APA in-text citations
An APA in-text citation consists of the author name(s) and the publication year. When quoting a source, you’ll also need to include the page number(s). All the other information about your sources, such as the title, website URL or journal name, should be included in the reference list.
An APA in-text citation can be added in three different ways:
- There is a great need for an APA Citation Generator (Swaen, 2014).
- Swaen (2014) writes that there is a great need…
- In 2014, there was concern that Swaen forgot to think about…
APA in-text citation for multiple authors
When including an APA in-text citation for a source with multiple authors, some specific rules apply. The table below provides an overview of what to do in each case.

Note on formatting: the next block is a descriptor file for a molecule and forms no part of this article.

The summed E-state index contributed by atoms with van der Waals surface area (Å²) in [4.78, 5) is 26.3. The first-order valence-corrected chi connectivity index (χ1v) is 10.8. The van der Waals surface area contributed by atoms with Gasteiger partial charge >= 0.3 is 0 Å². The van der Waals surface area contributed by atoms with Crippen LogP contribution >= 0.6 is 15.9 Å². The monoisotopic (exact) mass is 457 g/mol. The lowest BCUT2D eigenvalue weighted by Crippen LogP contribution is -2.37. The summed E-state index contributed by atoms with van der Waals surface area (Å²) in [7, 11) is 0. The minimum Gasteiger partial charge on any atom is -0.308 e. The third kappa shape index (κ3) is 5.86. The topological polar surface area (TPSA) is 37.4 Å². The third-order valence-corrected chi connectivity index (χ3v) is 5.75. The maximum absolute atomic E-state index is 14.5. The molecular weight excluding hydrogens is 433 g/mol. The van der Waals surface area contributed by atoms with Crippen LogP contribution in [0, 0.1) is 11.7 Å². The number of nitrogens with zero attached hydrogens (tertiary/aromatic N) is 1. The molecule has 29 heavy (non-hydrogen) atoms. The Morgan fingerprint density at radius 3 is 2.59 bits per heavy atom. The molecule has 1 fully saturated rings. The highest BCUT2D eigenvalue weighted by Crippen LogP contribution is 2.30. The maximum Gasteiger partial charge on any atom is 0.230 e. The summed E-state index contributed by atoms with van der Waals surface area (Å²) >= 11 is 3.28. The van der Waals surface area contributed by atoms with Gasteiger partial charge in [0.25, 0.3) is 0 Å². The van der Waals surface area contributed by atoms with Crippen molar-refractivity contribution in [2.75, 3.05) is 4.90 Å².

|Number of authors||First in-text citation||Subsequent in-text citations||In the running text (first mention)||In the running text (subsequent mentions)|
|1 author||(Taylor, 2018)||(Taylor, 2018)||Taylor (2018) states||Taylor (2018) states|
|2 authors||(Taylor & Kotler, 2018)||(Taylor & Kotler, 2018)||Taylor and Kotler (2018) state||Taylor and Kotler (2018) state|
|3 – 5 authors||(Taylor, Kotler, Johnson, & Parker, 2018)||(Taylor et al., 2018)||Taylor, Kotler, Johnson, and Parker (2018) state||Taylor et al. (2018) state|
|6+ authors||(Taylor et al., 2018)||(Taylor et al., 2018)||Taylor et al. (2018) state||Taylor et al. (2018) state|
Using “et al.” in APA style
When a source has many authors, APA style guidelines state that you can use “et al.,” which means “and others.” This helps improve the readability of your text. In the overview above, you can see exactly when you should make use of “et al.”